A History of the Inquisition: An Eight-Part Course with Dr. Thomas Madden

A History of the Inquisition: An Eight-Part Course with Dr. Thomas Madden


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Every society has heresies – ideas condemned by most people, yet strongly held by small minorities. In the Middle Ages, it was religious heresies that stirred up anger, resentment, and fear. For medieval Christians, heresy was an ever-present danger. It doomed the heretic to damnation and threatened the spiritual and physical health of the community. In the early Middle Ages, popular uprisings, mob persecutions, and secular courts dealt with heretics. Beginning in the twelfth century, the Catholic Church brought Roman law to bear on the problem, developing the Inquisition, which would last for centuries. Although the Inquisition produced vast storehouses of records, it remains today one of the least understood institutions of the pre-modern world.

In this course, participants will explore the history of the Inquisition through eyewitness accounts, inquisitors’ manuals, and other historical sources. The heresies that developed in medieval Europe will be brought to light, as well as the means that inquisitors employed to uncover the heretics. Participants will gain a clear understanding of the methods of the medieval Inquisition as well as its later version, the Spanish Inquisition. Finally, participants will discover how common myths of the Inquisition were developed in early modern Europe and remain vibrantly alive today.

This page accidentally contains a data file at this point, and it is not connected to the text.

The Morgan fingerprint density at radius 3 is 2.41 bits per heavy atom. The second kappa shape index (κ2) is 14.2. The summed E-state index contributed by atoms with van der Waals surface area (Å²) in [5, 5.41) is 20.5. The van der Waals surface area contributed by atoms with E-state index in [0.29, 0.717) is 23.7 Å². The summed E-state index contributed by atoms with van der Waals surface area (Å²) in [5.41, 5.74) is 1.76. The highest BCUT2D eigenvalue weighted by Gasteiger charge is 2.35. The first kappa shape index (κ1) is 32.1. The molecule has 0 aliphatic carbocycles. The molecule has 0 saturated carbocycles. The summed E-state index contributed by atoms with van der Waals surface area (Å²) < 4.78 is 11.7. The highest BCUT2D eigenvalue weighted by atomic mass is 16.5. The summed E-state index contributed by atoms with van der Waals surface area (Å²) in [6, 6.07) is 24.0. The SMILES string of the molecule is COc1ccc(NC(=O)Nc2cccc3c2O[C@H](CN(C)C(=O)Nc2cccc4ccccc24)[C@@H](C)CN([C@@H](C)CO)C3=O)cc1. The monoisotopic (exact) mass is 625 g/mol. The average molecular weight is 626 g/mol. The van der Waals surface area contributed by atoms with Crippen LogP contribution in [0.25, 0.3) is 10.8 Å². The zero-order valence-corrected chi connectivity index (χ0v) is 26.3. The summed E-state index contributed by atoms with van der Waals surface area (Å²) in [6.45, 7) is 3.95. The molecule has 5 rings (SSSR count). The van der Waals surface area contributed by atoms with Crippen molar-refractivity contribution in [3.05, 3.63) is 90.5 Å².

Dr. Thomas F. Madden is a leading historian of the Middle Ages. He is the author of numerous studies and books, including the best-selling The Concise History of the Crusades, Venice: A New History, and Istanbul: City of Majesty at the Crossroads of the World. In this course he will guide participants through the events, people, and trials of the Inquisition, carefully separating fact from fantasy in this compelling story.

 

Lecture 1: Heresy in Ancient and Medieval Christianity

Heresy has been a facet of Christianity since it was first preached in the ancient Roman Empire. This lecture will explore some of the most important heresies, the people who embraced them, and those who fought against them. Participants will discover how heresy was understood in the early Middle Ages and how it was persecuted.

Lecture 2: The Birth of the Medieval Inquisition

“Inquisitio” is a precise term in Roman law and the medieval Inquisition was a product of that legal system. This lecture will describe how the medieval Church was able to transform the popular persecution of heretics into a sophisticated process of judicial review aimed at preserving the spiritual health of the community while promoting redemption for the accused.

Lecture 3: The Coming of the Friars: Centralizing the Inquisition

By 1200 episcopal inquisitions were conducted in a patchwork fashion across medieval Europe. With the growth of the mendicant orders, and especially the Dominicans, the Inquisition and its methods were centralized and deployed throughout the Christian west. This lecture will describe some of the more important inquisitors and the ways that the Inquisition shaped their orders.

Lecture 4: How the Medieval Inquisition Worked